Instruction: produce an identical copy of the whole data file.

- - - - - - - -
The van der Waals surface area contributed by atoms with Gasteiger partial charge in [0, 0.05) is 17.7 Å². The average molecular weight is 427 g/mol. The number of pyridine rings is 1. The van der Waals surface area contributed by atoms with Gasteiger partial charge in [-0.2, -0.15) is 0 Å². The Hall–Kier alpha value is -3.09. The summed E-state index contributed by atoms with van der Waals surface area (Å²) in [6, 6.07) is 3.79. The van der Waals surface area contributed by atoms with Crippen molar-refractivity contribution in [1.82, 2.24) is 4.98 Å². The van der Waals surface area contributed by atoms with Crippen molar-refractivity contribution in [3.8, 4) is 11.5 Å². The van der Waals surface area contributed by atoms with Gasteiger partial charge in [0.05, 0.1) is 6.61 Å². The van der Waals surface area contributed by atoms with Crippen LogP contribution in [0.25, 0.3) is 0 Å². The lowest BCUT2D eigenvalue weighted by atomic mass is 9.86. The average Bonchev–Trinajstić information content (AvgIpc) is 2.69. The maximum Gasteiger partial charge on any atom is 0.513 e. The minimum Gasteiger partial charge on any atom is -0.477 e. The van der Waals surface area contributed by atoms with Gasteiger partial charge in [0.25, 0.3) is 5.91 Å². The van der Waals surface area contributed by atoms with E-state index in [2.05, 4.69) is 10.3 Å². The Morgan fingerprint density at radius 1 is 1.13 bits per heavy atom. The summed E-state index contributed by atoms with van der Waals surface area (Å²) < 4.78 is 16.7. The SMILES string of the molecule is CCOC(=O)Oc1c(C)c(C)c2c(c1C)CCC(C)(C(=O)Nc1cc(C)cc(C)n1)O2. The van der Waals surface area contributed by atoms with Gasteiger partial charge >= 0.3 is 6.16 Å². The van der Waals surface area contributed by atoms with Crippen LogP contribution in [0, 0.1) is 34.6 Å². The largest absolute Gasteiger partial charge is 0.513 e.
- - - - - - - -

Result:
The van der Waals surface area contributed by atoms with Gasteiger partial charge in [0, 0.05) is 17.7 Å². The average molecular weight is 427 g/mol. The number of pyridine rings is 1. The van der Waals surface area contributed by atoms with Gasteiger partial charge in [-0.2, -0.15) is 0 Å². The Hall–Kier alpha value is -3.09. The summed E-state index contributed by atoms with van der Waals surface area (Å²) in [6, 6.07) is 3.79. The van der Waals surface area contributed by atoms with Crippen molar-refractivity contribution in [1.82, 2.24) is 4.98 Å². The van der Waals surface area contributed by atoms with Crippen molar-refractivity contribution in [3.8, 4) is 11.5 Å². The van der Waals surface area contributed by atoms with Gasteiger partial charge in [0.05, 0.1) is 6.61 Å². The van der Waals surface area contributed by atoms with Crippen LogP contribution in [0.25, 0.3) is 0 Å². The lowest BCUT2D eigenvalue weighted by atomic mass is 9.86. The average Bonchev–Trinajstić information content (AvgIpc) is 2.69. The maximum Gasteiger partial charge on any atom is 0.513 e. The minimum Gasteiger partial charge on any atom is -0.477 e. The van der Waals surface area contributed by atoms with Gasteiger partial charge in [0.25, 0.3) is 5.91 Å². The van der Waals surface area contributed by atoms with E-state index in [2.05, 4.69) is 10.3 Å². The Morgan fingerprint density at radius 1 is 1.13 bits per heavy atom. The summed E-state index contributed by atoms with van der Waals surface area (Å²) < 4.78 is 16.7. The SMILES string of the molecule is CCOC(=O)Oc1c(C)c(C)c2c(c1C)CCC(C)(C(=O)Nc1cc(C)cc(C)n1)O2. The van der Waals surface area contributed by atoms with Gasteiger partial charge >= 0.3 is 6.16 Å². The van der Waals surface area contributed by atoms with Crippen LogP contribution in [0, 0.1) is 34.6 Å². The largest absolute Gasteiger partial charge is 0.513 e.